5. Include nuts and seeds. A rich assortment of raw nuts and seeds is best. Put them in salads, cereals, and casseroles. They’re also great as snacks.
6. Emphasize a changing variety of cooked and raw vegetables.
7. Include plenty of fresh fruits, particularly those currently in season.
8. Favor whole grains. Whole grain breads, pastas, rice, and cereals are the way to go.
9. Serve a wide array of foods that are fresh, locally grown, and full of color (which indicates the presence of nutrients). Serve fruits and vegetables seasonally to ensure that your child gets the greatest possible range of nutrients.
10. Watch out for “monochromatic” eating patterns. If your child eats only white foods, such as rice, bananas, bread, and macaroni and cheese, she’s missing out on nutrients.
11. Supplement your child’s diet with an adequate variety of brain-building vitamins, minerals, and other essential nutrients.
Things to Limit or Eliminate from Your Child’s Diet
Just as there are foods that you should promote in abundance, there are other foods that you should work to keep out of your child’s diet.
Refined sugar. This means candy, cakes, and even juices . Occasional treats are okay, but they shouldn’t be part of a child’s daily diet. Watch out for drinks (including fruit juices labeled 100% natural), as they often contain enormous amounts of sugar.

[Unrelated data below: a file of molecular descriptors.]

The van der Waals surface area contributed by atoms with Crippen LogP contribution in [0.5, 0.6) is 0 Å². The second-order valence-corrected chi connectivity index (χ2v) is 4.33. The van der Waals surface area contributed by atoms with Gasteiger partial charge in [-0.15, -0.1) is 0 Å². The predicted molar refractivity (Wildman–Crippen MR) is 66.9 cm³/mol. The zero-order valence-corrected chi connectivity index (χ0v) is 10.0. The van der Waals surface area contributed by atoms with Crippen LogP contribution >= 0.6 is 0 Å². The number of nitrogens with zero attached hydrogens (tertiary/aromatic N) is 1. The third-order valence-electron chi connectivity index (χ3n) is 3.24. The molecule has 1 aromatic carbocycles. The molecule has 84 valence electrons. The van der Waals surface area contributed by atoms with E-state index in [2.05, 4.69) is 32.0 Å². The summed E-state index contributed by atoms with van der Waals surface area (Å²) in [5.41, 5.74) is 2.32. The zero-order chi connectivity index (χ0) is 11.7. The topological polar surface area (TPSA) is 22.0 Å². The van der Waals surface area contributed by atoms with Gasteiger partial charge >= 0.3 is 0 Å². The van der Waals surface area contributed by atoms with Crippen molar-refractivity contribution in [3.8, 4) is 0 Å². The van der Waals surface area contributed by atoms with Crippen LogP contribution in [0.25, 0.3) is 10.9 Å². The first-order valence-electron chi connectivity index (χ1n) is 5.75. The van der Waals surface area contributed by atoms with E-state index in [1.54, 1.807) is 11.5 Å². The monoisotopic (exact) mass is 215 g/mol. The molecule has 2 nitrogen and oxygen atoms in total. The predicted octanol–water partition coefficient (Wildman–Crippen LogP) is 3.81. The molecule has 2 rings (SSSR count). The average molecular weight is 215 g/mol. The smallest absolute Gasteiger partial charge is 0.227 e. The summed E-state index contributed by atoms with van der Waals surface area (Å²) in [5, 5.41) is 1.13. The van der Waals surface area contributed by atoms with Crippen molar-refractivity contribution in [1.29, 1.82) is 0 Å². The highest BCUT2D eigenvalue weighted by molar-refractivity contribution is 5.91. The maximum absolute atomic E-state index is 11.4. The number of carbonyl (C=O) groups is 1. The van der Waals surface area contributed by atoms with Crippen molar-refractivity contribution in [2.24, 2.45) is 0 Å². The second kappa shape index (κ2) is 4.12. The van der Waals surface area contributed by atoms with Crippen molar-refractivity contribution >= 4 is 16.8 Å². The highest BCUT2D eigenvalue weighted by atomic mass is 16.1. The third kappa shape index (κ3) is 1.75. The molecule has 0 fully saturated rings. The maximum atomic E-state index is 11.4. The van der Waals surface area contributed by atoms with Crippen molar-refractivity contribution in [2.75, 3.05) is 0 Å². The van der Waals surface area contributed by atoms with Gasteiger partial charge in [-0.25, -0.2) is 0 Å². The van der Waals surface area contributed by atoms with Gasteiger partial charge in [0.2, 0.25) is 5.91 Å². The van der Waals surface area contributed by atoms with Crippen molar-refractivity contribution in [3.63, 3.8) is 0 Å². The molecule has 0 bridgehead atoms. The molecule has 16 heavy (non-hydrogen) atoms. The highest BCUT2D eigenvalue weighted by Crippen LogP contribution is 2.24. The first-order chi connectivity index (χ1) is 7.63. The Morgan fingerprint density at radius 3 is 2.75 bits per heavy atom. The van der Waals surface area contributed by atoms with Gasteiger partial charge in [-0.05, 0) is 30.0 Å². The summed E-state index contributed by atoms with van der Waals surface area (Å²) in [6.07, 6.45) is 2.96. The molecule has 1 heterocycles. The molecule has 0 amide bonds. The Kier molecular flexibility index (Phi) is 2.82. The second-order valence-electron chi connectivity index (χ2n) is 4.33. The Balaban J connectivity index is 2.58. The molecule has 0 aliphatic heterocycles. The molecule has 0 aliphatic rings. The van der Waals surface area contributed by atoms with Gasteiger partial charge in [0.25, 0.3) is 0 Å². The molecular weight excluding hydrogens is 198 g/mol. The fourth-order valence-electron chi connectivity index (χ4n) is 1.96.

Caffeine. Caffeine has no nutritional value. It’s a stimulant that may affect your child’s behavior, especially his ability to sleep well. In addition, caffeine is a diuretic and may contribute to dehydration.
Trans fats. These fats are found in hydrogenated oils. Most commercial baked goods are loaded with these terrible fats. Buy whole wheat, whole grain, and minimally processed cereal products instead. Avoid fried foods, which are usually cooked in hydrogenated oils (and which, in the Netherlands, have been outlawed as a public health hazard).
Dairy products. Limit dairy intake to three to five servings per week, especially in small children. I recommend this because dairy-based foods are the number one cause of food allergies in children, and kids with food allergies often exhibit behavioral problems. If your child tolerates milk, I recommend buying only organic milk to avoid the hormones routinely fed to cows. If you feel that your child would benefit from an alternative, try rice or soy milk, both of which also provide calcium.
Soda. Avoid it altogether, as it has no nutritional value whatsoever. The caffeine it contains leaches vital nutrients out of a child’s system, and the sugar only wreaks havoc on the metabolic system. Also, a diet high in soda is likely to be low in more nutritional beverages such as milk or fruit juice.
Excessive carbohydrates. If there is a history in your family of mood disorders, alcoholism, or depressive symptoms, your child may need a high-protein diet. Along with being a better, more stable energy source, a high-protein diet will also help a child who struggles with obesity. And it will feed his brain.
Reprinted from: Please Don’t Label My Child by Scott M. Shannon, MD with Emily Heckman.Â© 2007 by Scott M. Shannon, MD with Emily Heckman. Permission granted by Rodale, Inc., Emmaus, PA 18098. Available wherever books are sold